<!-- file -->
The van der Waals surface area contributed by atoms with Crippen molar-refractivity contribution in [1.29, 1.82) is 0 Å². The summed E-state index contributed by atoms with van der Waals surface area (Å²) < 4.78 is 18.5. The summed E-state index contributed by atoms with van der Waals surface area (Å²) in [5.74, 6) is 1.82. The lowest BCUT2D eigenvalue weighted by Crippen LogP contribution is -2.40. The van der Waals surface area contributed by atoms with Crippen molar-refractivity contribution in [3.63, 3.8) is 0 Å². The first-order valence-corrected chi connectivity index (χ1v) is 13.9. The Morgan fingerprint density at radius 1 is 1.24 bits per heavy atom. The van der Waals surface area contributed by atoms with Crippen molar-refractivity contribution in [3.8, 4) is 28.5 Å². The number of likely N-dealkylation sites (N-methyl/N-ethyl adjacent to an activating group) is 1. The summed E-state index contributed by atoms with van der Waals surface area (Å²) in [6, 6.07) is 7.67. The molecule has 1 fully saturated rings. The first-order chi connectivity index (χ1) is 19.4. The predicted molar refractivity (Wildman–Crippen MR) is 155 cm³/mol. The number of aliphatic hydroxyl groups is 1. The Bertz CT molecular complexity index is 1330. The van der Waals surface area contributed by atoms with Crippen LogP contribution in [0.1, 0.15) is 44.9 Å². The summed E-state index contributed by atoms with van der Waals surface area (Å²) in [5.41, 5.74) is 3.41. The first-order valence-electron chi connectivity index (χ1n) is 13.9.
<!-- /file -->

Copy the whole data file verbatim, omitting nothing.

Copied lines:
The van der Waals surface area contributed by atoms with Crippen molar-refractivity contribution in [1.29, 1.82) is 0 Å². The summed E-state index contributed by atoms with van der Waals surface area (Å²) < 4.78 is 18.5. The summed E-state index contributed by atoms with van der Waals surface area (Å²) in [5.74, 6) is 1.82. The lowest BCUT2D eigenvalue weighted by Crippen LogP contribution is -2.40. The van der Waals surface area contributed by atoms with Crippen molar-refractivity contribution in [3.63, 3.8) is 0 Å². The first-order valence-corrected chi connectivity index (χ1v) is 13.9. The Morgan fingerprint density at radius 1 is 1.24 bits per heavy atom. The van der Waals surface area contributed by atoms with Crippen molar-refractivity contribution in [3.8, 4) is 28.5 Å². The number of likely N-dealkylation sites (N-methyl/N-ethyl adjacent to an activating group) is 1. The summed E-state index contributed by atoms with van der Waals surface area (Å²) in [6, 6.07) is 7.67. The molecule has 1 fully saturated rings. The first-order chi connectivity index (χ1) is 19.4. The predicted molar refractivity (Wildman–Crippen MR) is 155 cm³/mol. The number of aliphatic hydroxyl groups is 1. The Bertz CT molecular complexity index is 1330. The van der Waals surface area contributed by atoms with Crippen LogP contribution in [0.1, 0.15) is 44.9 Å². The summed E-state index contributed by atoms with van der Waals surface area (Å²) in [5.41, 5.74) is 3.41. The first-order valence-electron chi connectivity index (χ1n) is 13.9.